• From The BBC:

    Union leaders and Labour MPs have called for a windfall tax on energy companies, saying current efforts to tackle fuel poverty are not enough.
    The Labour conference voted in favour of the issue of a windfall tax being sent to Labour’s National Policy Forum for further consideration.
    Tony Woodley, of the giant Unite union, said ministers must “sweep away vested interests” to help the most vulnerable.
    Ministers have said they have no plans at the moment for a windfall tax.
    Chancellor Alistair Darling who addressed conference on Monday, said energy firms were doing their bit.
    ‘Stark choice’
    He defended the energy efficiency and insulation plan, announced earlier this month, saying it had secured more financial support from power firms than would have been forthcoming via a one-off tax.
    Critics have said the £910m plan is flawed because energy firms will simply pass on the cost of funding new schemes onto fuel bills.

    In a debate on fuel poverty, ministers faced a succession of c…

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  • From The BBC:

    Some 38,000 tourists still stranded by the collapse of holiday company XL are to be flown home this week.
    The vast majority had been on two-week breaks when XL’s 21 planes were grounded on 12 September, the Civil Aviation Authority (CAA) said.
    It said that in the week following XL’s collapse, 199 flights carrying 46,765 passengers flew back to the UK from 40 holiday destinations.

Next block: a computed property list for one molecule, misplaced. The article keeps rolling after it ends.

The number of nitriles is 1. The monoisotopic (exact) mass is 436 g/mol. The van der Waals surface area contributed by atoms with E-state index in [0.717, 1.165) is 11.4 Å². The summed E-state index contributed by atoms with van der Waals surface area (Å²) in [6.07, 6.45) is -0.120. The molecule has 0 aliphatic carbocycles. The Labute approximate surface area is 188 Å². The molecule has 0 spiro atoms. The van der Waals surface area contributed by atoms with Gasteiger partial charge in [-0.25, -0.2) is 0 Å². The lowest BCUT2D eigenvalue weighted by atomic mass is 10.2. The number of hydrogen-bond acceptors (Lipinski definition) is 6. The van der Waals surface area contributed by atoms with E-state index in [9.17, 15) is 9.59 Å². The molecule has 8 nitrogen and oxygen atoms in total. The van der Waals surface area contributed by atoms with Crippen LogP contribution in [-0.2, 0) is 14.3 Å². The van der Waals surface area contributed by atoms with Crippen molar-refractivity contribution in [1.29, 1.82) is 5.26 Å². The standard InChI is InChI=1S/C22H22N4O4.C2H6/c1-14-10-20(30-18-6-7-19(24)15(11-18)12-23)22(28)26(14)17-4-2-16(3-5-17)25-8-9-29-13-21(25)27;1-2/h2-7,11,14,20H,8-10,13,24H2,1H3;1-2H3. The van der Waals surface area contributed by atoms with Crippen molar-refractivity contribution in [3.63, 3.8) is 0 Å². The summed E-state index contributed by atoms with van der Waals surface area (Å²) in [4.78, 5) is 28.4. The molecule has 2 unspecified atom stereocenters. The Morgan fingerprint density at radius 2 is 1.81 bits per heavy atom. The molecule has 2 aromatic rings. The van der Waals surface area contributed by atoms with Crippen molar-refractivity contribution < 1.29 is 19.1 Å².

It described the repatriation operation as “unprecedented”.
    ‘Smooth’ operation
    A spokesman for the CAA said that after the initial upheaval caused by the collapse, the return of holidaymakers had been relatively smooth.

    He encouraged those still on holiday to enjoy the rest of their break, as they should not have to pay extra for hotel bills.
    Richard Jackson, CAA director of consumer protection, also praised other tour operators for their assistance in getting people home.
    “Their important contribution has greatly helped the smooth repatriation for the vast majority of XL holidaymakers and allowed m…

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  • From The BBC:

    Men who grow up thinking women should stay at home may be labelled “old-fashioned” – but could end up well ahead in the salary stakes.
    A US study, published in the Journal of Applied Psychology, suggests that they will consistently out-earn more “modern-thinking” men.
    On average, this meant an extra ,500 (£4,722) a year.
    One UK psychologist said men inclined to wield power in their relationships might also do this at work.

    The study, carried out by researchers at the University of Florida, was conducted on a large scale, with 12,686 men and women interviewed in 1979, when they were aged between 14 and 22, and three times in the following two decades, the last time in 2005.
    The researchers asked them whether they believed a woman’s place was in the home, or whether the employment of women was likely to lead to higher rates of juvenile delinquency.
    Predictably, more men tended to hold these views than women, although the gap has narrowed significantly over time.
    However, when…

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  • From This is Money:

    From October, the key part of the controversial packs, the Energy Performance Certificate, will be valid for three years rather than one.
    It is a sign that Labour wants to avoid forcing cash-strapped homeowners to pay for two or even more £100 EPCs on a home which is stuck on the market.